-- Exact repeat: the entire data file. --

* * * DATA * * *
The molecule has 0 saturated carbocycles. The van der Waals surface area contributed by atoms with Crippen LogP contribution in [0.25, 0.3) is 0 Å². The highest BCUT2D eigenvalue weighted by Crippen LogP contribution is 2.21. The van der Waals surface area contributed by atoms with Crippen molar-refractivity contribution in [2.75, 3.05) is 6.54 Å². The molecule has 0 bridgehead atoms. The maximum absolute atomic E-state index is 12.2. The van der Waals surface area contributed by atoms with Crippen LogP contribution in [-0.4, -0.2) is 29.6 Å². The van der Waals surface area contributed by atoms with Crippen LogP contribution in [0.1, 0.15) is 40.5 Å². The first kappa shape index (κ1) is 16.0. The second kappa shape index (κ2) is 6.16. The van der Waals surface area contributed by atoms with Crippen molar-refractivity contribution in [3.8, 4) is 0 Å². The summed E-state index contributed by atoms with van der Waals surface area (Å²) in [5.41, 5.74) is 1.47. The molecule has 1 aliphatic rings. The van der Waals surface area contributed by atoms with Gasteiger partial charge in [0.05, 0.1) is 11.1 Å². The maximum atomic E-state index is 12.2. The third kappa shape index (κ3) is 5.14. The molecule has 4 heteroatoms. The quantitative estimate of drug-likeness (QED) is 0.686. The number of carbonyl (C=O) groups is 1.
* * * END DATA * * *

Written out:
The molecule has 0 saturated carbocycles. The van der Waals surface area contributed by atoms with Crippen LogP contribution in [0.25, 0.3) is 0 Å². The highest BCUT2D eigenvalue weighted by Crippen LogP contribution is 2.21. The van der Waals surface area contributed by atoms with Crippen molar-refractivity contribution in [2.75, 3.05) is 6.54 Å². The molecule has 0 bridgehead atoms. The maximum absolute atomic E-state index is 12.2. The van der Waals surface area contributed by atoms with Crippen LogP contribution in [-0.4, -0.2) is 29.6 Å². The van der Waals surface area contributed by atoms with Crippen LogP contribution in [0.1, 0.15) is 40.5 Å². The first kappa shape index (κ1) is 16.0. The second kappa shape index (κ2) is 6.16. The van der Waals surface area contributed by atoms with Crippen molar-refractivity contribution in [3.8, 4) is 0 Å². The summed E-state index contributed by atoms with van der Waals surface area (Å²) in [5.41, 5.74) is 1.47. The molecule has 1 aliphatic rings. The van der Waals surface area contributed by atoms with Gasteiger partial charge in [0.05, 0.1) is 11.1 Å². The maximum atomic E-state index is 12.2. The third kappa shape index (κ3) is 5.14. The molecule has 4 heteroatoms. The quantitative estimate of drug-likeness (QED) is 0.686. The number of carbonyl (C=O) groups is 1.